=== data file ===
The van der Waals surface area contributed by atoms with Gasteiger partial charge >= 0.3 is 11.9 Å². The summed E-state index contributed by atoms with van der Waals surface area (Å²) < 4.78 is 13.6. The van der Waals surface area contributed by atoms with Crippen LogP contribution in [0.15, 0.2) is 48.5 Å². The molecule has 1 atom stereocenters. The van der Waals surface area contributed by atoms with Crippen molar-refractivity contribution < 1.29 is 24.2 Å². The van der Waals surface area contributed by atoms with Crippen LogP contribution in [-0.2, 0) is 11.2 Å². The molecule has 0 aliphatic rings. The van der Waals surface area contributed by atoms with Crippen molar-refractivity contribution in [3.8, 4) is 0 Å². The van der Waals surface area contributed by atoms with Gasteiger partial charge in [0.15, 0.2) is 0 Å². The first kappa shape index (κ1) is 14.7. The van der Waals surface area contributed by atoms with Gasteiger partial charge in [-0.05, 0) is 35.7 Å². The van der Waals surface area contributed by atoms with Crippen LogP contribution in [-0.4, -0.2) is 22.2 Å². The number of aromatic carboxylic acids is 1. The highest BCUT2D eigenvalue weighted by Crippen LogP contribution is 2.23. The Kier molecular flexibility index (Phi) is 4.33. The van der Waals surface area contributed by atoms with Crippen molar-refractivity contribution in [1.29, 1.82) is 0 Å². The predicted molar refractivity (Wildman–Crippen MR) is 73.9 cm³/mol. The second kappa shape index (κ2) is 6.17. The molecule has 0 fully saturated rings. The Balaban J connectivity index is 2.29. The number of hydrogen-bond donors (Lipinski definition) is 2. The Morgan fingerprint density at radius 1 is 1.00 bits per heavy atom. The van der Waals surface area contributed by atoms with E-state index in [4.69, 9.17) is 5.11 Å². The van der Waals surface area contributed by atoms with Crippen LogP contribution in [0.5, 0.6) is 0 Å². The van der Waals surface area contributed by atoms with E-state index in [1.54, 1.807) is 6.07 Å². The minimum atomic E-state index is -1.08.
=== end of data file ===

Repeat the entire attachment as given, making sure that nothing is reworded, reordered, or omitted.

The van der Waals surface area contributed by atoms with Gasteiger partial charge >= 0.3 is 11.9 Å². The summed E-state index contributed by atoms with van der Waals surface area (Å²) < 4.78 is 13.6. The van der Waals surface area contributed by atoms with Crippen LogP contribution in [0.15, 0.2) is 48.5 Å². The molecule has 1 atom stereocenters. The van der Waals surface area contributed by atoms with Crippen molar-refractivity contribution < 1.29 is 24.2 Å². The van der Waals surface area contributed by atoms with Crippen LogP contribution in [-0.2, 0) is 11.2 Å². The molecule has 0 aliphatic rings. The van der Waals surface area contributed by atoms with Crippen molar-refractivity contribution in [3.8, 4) is 0 Å². The van der Waals surface area contributed by atoms with Gasteiger partial charge in [0.15, 0.2) is 0 Å². The first kappa shape index (κ1) is 14.7. The van der Waals surface area contributed by atoms with Gasteiger partial charge in [-0.05, 0) is 35.7 Å². The van der Waals surface area contributed by atoms with Crippen LogP contribution in [-0.4, -0.2) is 22.2 Å². The number of aromatic carboxylic acids is 1. The highest BCUT2D eigenvalue weighted by Crippen LogP contribution is 2.23. The Kier molecular flexibility index (Phi) is 4.33. The van der Waals surface area contributed by atoms with Crippen molar-refractivity contribution in [1.29, 1.82) is 0 Å². The predicted molar refractivity (Wildman–Crippen MR) is 73.9 cm³/mol. The second kappa shape index (κ2) is 6.17. The molecule has 0 fully saturated rings. The Balaban J connectivity index is 2.29. The number of hydrogen-bond donors (Lipinski definition) is 2. The Morgan fingerprint density at radius 1 is 1.00 bits per heavy atom. The van der Waals surface area contributed by atoms with E-state index in [4.69, 9.17) is 5.11 Å². The van der Waals surface area contributed by atoms with Crippen LogP contribution in [0.5, 0.6) is 0 Å². The van der Waals surface area contributed by atoms with E-state index in [1.54, 1.807) is 6.07 Å². The minimum atomic E-state index is -1.08.